Book Review: Apocalypse Never: Why Environmental Alarmism Hurts Us All

By Caroline Fyvie

In 2019 news organizations and activists reported the world was going to end by 2030. Famous climate activist Greta Thunberg stated, “Around the year 2030, in ten years, 250 days, and ten hours, we will be in a position where we set off an irreversible chain reaction beyond human control that will most likely lead to the end of our civilization as we know it.” This wasn’t the first time alarming headlines about climate change made the news, as Michael Shellenberger notes in his best-selling book Apocalypse Never, fearmongering headlines on climate change doomsdays have been around for a while, like this Associated Press headline from 1989: “UN Predicts Disaster if Global Warming Not Checked.”

You may have heard of Apocalypse Never: Why Environmental Alarmism Hurts Us All when it was released by Shellenberger in mid-2020. The book provides a different take on some of the most popular climate change ideas today. Shellenberger is a Time Magazine “Hero of the Environment” and the winner of the 2008 Green Book Award from the Stevens Institute of Technology’s Center for Science Writings. He has written on energy and the environment for the New York Times, the Washington Post, the Wall Street Journal, Nature Energy, and more. He’s also the founder and president of Environmental Progress, an independent research organization based in Berkeley, California.

As an environmental and social justice advocate for over 25 years, Shellenberger helped save California’s last unprotected ancient redwood forest and advocated for a “new Apollo project” in clean energy, resulting in a $150 billion public investment from the Obama administration in the U.S. between 2009 and 2015. As someone who dedicated much of his life to advocating for renewable energy, he changed his tune once he began to see solar panels and wind energy in action, and the unreliability of these fuel sources. He became a supporter for nuclear energy and gave a few TED talks on the topic including Why renewables can’t save the planet and How fear of nuclear power is hurting the environment.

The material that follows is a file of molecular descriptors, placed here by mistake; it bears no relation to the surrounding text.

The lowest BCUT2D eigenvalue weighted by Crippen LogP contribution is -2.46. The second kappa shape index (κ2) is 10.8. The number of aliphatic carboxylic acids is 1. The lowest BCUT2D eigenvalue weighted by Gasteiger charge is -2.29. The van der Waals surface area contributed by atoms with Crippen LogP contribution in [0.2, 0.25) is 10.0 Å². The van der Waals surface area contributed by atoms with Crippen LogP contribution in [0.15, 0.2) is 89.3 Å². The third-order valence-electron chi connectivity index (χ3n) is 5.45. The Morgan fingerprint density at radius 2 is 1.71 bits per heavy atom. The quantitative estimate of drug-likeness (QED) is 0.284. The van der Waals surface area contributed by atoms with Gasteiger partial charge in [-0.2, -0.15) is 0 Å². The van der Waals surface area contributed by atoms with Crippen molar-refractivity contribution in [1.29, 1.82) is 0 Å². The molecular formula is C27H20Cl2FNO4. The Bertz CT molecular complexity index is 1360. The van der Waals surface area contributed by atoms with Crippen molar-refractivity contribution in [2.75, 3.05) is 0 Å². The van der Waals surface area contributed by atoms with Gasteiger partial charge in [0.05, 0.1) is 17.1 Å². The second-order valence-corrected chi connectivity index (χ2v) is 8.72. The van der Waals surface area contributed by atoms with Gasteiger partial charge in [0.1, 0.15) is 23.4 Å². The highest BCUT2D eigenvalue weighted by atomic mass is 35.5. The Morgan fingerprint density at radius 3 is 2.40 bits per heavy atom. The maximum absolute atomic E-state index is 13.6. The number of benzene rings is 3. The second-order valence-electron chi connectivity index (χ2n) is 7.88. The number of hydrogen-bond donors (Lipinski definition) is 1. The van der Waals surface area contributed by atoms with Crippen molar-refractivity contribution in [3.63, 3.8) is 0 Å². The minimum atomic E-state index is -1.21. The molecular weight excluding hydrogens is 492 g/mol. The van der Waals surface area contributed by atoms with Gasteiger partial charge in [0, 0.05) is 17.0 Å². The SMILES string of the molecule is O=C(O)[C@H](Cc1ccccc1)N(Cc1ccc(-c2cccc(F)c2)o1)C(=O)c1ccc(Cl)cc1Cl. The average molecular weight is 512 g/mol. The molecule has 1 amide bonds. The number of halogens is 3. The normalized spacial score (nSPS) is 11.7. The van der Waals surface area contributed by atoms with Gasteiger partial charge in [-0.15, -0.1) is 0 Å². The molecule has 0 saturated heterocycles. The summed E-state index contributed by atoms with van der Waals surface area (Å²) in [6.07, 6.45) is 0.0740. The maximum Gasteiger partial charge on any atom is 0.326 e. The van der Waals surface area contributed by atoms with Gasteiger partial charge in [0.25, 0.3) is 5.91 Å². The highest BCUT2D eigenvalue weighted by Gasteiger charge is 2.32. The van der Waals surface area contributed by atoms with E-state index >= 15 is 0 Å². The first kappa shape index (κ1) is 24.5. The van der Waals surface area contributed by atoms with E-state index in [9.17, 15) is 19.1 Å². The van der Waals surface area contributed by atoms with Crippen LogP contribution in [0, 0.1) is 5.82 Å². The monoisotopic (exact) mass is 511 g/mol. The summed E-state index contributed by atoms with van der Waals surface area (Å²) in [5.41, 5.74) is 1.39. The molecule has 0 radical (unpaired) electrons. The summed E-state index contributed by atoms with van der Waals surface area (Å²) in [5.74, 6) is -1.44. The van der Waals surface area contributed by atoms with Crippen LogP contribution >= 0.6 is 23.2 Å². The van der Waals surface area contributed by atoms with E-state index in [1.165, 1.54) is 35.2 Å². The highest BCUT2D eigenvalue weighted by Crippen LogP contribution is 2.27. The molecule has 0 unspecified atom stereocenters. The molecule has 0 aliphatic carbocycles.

His best-selling book takes a critical look at difficult topics like climate change, deforestation, plastic waste, sweatshops, species extinction, meat consumption, green energy, and nuclear energy and although it has gained popularity (it has a 4.7 out of 5-star rating on Amazon), it also has a variety of critiques from scientists who claim the information presented is cherry-picked to support Shellenberger’s opinion. As part of the book promo, Shellenberger published an op-ed on Forbes, which was reportedly taken down due to editorial guidelines on self-promotion.

For a quick glimpse into the book’s key points, here are the messages shared in his op-ed:

  • Humans are not causing a “sixth mass extinction”
  • The Amazon forest is not “the lungs of the world”
  • Climate change is not making natural disasters worse
  • The amount of land we use for meat — humankind’s biggest use of land — has declined by an area nearly as large as Alaska
  • The build-up of wood fuel and more houses near forests, not climate change, explain why there are more, and more dangerous, fires in Australia and California
  • Carbon emissions are declining in most rich nations and have been declining in Britain, Germany, and France since the mid-1970s
  • Netherlands became rich not poor while adapting to life below sea level
  • We produce 25% more food than we need and food surpluses will continue to rise as the world gets hotter
  • Habitat loss and the direct killing of wild animals are bigger threats to species than climate change
  • Wood fuel is far worse for people and wildlife than fossil fuels
  • Preventing future pandemics requires more, not less, “industrial” agriculture

The list above may look shocking at first glance, or perhaps support your opinion. I’m sure most people wouldn’t agree with every single point Shellenberger makes, but throughout his book he carefully defends each idea. He makes his case by referencing the best-available scientific studies, including those conducted by or accepted by the IPCC, the Food and Agriculture Organization of the United Nations (FAO), the International Union for the Conservation of Nature (IUCN), and other leading scientific bodies. As a reprieve from the constant references and footnotes, the book includes a series of interesting anecdotes from his travels, tying his ideas together with a human element. Those stories were what I found most enjoyable throughout the book.

Nuclear power plant in Belgium.

In the end, Shellenberger makes it clear he believes the only reliable zero-emissions clean energy is nuclear energy. While many may not agree, he provides solid evidence on its effectiveness, and also some history on why many nuclear projects were cancelled throughout the past. As someone who knows little about nuclear energy, other than its ill-effects, I found the information was fascinating. Overall, the book provides the narrative that we’re not on the path to complete destruction, but you might already know that. Check out this book if you’re interested in taking a deep dive on any of the main points referenced above, I guarantee you’ll learn something new.